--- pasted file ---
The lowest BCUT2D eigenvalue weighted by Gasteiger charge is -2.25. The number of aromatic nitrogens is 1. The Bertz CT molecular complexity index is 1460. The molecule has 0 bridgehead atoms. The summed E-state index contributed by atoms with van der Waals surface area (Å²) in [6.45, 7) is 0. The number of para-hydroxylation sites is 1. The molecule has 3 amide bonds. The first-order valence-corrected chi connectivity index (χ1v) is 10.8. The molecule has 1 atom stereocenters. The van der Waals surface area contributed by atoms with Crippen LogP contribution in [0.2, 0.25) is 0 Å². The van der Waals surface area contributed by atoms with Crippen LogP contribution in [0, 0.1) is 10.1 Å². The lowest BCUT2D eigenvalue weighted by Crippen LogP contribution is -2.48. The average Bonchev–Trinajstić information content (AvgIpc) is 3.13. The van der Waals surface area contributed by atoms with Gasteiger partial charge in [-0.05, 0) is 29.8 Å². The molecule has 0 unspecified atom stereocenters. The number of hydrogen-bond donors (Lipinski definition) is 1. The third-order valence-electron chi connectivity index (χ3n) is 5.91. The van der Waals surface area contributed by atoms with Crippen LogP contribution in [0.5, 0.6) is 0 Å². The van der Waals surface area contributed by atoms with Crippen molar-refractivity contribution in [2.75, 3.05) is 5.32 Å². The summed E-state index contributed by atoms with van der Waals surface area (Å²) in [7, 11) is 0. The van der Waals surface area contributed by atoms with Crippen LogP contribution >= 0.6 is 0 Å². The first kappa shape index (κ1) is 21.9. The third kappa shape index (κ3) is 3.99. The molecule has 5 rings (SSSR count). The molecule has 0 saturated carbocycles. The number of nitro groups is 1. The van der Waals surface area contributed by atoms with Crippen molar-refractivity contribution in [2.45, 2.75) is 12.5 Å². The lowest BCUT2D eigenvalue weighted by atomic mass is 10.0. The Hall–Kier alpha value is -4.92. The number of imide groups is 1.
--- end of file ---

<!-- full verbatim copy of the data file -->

The lowest BCUT2D eigenvalue weighted by Gasteiger charge is -2.25. The number of aromatic nitrogens is 1. The Bertz CT molecular complexity index is 1460. The molecule has 0 bridgehead atoms. The summed E-state index contributed by atoms with van der Waals surface area (Å²) in [6.45, 7) is 0. The number of para-hydroxylation sites is 1. The molecule has 3 amide bonds. The first-order valence-corrected chi connectivity index (χ1v) is 10.8. The molecule has 1 atom stereocenters. The van der Waals surface area contributed by atoms with Crippen LogP contribution in [0.2, 0.25) is 0 Å². The van der Waals surface area contributed by atoms with Crippen LogP contribution in [0, 0.1) is 10.1 Å². The lowest BCUT2D eigenvalue weighted by Crippen LogP contribution is -2.48. The average Bonchev–Trinajstić information content (AvgIpc) is 3.13. The van der Waals surface area contributed by atoms with Gasteiger partial charge in [-0.05, 0) is 29.8 Å². The molecule has 0 unspecified atom stereocenters. The number of hydrogen-bond donors (Lipinski definition) is 1. The third-order valence-electron chi connectivity index (χ3n) is 5.91. The van der Waals surface area contributed by atoms with Crippen LogP contribution in [0.5, 0.6) is 0 Å². The van der Waals surface area contributed by atoms with Crippen molar-refractivity contribution in [2.75, 3.05) is 5.32 Å². The summed E-state index contributed by atoms with van der Waals surface area (Å²) in [7, 11) is 0. The van der Waals surface area contributed by atoms with Crippen LogP contribution >= 0.6 is 0 Å². The first kappa shape index (κ1) is 21.9. The third kappa shape index (κ3) is 3.99. The molecule has 5 rings (SSSR count). The molecule has 0 saturated carbocycles. The number of nitro groups is 1. The van der Waals surface area contributed by atoms with Crippen molar-refractivity contribution in [2.45, 2.75) is 12.5 Å². The lowest BCUT2D eigenvalue weighted by atomic mass is 10.0. The Hall–Kier alpha value is -4.92. The number of imide groups is 1.